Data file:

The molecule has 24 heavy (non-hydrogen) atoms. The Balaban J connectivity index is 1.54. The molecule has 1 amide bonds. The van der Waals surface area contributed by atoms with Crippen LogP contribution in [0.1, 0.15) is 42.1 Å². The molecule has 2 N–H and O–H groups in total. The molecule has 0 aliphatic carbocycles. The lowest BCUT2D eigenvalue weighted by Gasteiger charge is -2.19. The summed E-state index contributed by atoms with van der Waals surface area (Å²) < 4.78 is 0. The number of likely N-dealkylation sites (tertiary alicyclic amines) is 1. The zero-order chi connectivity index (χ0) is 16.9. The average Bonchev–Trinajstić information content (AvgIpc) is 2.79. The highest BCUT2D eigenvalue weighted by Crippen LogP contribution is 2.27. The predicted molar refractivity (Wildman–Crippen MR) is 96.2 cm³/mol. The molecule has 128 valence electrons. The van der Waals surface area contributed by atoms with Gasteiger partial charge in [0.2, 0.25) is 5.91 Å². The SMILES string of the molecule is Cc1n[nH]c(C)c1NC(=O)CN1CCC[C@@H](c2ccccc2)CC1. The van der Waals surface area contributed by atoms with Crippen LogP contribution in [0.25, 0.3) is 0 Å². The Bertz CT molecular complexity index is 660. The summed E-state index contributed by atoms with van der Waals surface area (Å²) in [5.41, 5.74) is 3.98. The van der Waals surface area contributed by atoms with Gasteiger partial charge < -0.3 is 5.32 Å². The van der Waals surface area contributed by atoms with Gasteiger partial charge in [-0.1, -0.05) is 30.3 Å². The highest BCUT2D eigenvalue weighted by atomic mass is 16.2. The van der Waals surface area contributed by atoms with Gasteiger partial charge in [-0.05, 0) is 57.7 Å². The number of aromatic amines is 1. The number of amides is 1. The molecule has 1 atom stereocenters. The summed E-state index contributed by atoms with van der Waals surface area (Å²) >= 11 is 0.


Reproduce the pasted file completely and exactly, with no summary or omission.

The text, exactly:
The molecule has 24 heavy (non-hydrogen) atoms. The Balaban J connectivity index is 1.54. The molecule has 1 amide bonds. The van der Waals surface area contributed by atoms with Crippen LogP contribution in [0.1, 0.15) is 42.1 Å². The molecule has 2 N–H and O–H groups in total. The molecule has 0 aliphatic carbocycles. The lowest BCUT2D eigenvalue weighted by Gasteiger charge is -2.19. The summed E-state index contributed by atoms with van der Waals surface area (Å²) < 4.78 is 0. The number of likely N-dealkylation sites (tertiary alicyclic amines) is 1. The zero-order chi connectivity index (χ0) is 16.9. The average Bonchev–Trinajstić information content (AvgIpc) is 2.79. The highest BCUT2D eigenvalue weighted by Crippen LogP contribution is 2.27. The predicted molar refractivity (Wildman–Crippen MR) is 96.2 cm³/mol. The molecule has 128 valence electrons. The van der Waals surface area contributed by atoms with Gasteiger partial charge in [0.2, 0.25) is 5.91 Å². The SMILES string of the molecule is Cc1n[nH]c(C)c1NC(=O)CN1CCC[C@@H](c2ccccc2)CC1. The van der Waals surface area contributed by atoms with Crippen LogP contribution in [0.25, 0.3) is 0 Å². The Bertz CT molecular complexity index is 660. The summed E-state index contributed by atoms with van der Waals surface area (Å²) in [5.41, 5.74) is 3.98. The van der Waals surface area contributed by atoms with Gasteiger partial charge < -0.3 is 5.32 Å². The van der Waals surface area contributed by atoms with Gasteiger partial charge in [-0.1, -0.05) is 30.3 Å². The highest BCUT2D eigenvalue weighted by atomic mass is 16.2. The van der Waals surface area contributed by atoms with Gasteiger partial charge in [-0.05, 0) is 57.7 Å². The number of aromatic amines is 1. The number of amides is 1. The molecule has 1 atom stereocenters. The summed E-state index contributed by atoms with van der Waals surface area (Å²) >= 11 is 0.